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article imageFrozen hash browns recalled — They may have a side of golf balls

By Karen Graham     Apr 25, 2017 in Food
McCain Foods USA is recalling frozen hash browns in nine states because pieces of golf balls may be mixed in with the potatoes. The pieces of golf balls could present a choking hazard.
You could say that this story would do well if it was posted in the sports column, but all kidding aside, it is actually very serious. According to the FDA's Recall Notice, despite stringent supply standards, it seems that some golf balls were harvested along with the potatoes.
The voluntary recall is limited to McCain's two-pound bags of Roundy's Brand and Harris Teeter Brand frozen hash browns. Both brands were manufactured on January 19, 2017, and have a production code date of B170119 that can be found on the back of the packaging. No other products or production codes are impacted by this recall.
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Rachel Becker, who writes forThe Verge was concerned enough to call the customer helpline, and the nice gentleman who picked up her call directed her to the McCain Foods communications officer, but no one answered the call, so we will never know if McCain has been working on a new way to grow golf balls alongside potatoes or not.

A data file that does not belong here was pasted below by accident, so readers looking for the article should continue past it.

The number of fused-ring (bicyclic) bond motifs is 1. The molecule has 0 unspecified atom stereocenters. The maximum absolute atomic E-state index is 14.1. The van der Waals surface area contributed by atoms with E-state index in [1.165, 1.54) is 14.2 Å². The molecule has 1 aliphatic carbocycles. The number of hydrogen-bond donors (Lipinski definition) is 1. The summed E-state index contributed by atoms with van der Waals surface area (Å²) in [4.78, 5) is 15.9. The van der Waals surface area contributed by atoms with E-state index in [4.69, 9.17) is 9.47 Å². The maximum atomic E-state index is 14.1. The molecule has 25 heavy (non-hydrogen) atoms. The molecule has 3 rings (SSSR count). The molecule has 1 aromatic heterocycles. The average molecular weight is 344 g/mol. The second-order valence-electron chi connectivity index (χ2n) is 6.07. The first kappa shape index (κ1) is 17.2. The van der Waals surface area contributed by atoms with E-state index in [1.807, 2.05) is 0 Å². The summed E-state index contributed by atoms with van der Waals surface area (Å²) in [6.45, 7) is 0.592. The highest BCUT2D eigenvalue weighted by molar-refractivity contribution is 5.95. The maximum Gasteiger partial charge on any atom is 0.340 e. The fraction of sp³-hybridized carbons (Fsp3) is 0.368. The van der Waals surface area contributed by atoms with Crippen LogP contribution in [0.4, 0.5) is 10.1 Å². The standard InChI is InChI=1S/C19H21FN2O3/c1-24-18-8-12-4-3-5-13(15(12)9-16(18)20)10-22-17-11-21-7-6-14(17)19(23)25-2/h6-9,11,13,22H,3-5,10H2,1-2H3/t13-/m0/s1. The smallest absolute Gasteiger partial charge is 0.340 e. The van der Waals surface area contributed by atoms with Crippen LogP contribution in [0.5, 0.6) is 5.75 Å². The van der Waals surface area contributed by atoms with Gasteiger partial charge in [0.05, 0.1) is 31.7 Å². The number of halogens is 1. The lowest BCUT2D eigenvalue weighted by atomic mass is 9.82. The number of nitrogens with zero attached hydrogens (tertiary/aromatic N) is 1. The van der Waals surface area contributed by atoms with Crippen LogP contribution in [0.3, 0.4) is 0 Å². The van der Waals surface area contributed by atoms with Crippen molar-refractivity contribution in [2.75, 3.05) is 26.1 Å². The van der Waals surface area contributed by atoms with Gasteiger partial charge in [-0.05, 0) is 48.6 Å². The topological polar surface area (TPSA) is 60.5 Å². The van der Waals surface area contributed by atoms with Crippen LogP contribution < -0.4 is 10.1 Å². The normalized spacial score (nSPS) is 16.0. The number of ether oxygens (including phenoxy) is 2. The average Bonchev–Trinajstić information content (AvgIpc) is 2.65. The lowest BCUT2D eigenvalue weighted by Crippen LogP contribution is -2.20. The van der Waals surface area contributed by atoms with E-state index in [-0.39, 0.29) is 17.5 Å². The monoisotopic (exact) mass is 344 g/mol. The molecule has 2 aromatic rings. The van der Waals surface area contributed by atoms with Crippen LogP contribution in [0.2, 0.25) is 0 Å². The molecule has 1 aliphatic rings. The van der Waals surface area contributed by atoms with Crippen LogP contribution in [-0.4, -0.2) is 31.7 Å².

Patato plants in a garden.
Patato plants in a garden.
Roundy’s Brand Frozen Southern Style Hash Browns (UPC 001115055019), are being recalled from Marianos, Metro Market, and Pick ‘n Save stores in Illinois and Wisconsin.
Harris Teeters Brand Frozen Southern Style Hash Browns (UPC 007203649020), have been recalled in North Carolina, South Carolina, Virginia, District of Columbia, Delaware, Florida, Georgia, and Maryland.
Consumers who have purchased these products are urged to not consume them. Either throw them away or return them to the place of purchase. It should be noted that there have been no injuries reported relative to this recall.
Consumers with concerns or questions about the recall should contact McCain Foods USA, Inc. at 630- 857-4533 (Monday – Sunday, 8 a.m. – 5 p.m. CST).
If given the choice, most of us would prefer finding a piece of a golf ball rather than a dead bat, grasshoppers, frogs or other creatures. Fresh express had to recall some cases of their Organic Marketside Spring Mix after two people had eaten a salad that turned out to contain a dead bat.
The next time you sit down to a nice tossed salad  make sure you know what is in it!
The next time you sit down to a nice tossed salad, make sure you know what is in it!
jeffreyw / Wikimedia Commons (CC BY 2.0)
According to the CDC, the bat was so deteriorated it could not be tested for rabies, and while getting rabies from consuming rabid animals is unusual, eating them is usually not recommended, anyway.
Folks might remember back in February 2016 when Digital Journal reported that a Utah woman found a snake's head in her "fancy cut" green beans. The snake's head actually wasn't very fancy, and she actually thought at first it was a piece of burnt string bean, that is, until she looked closer and saw its eyes.
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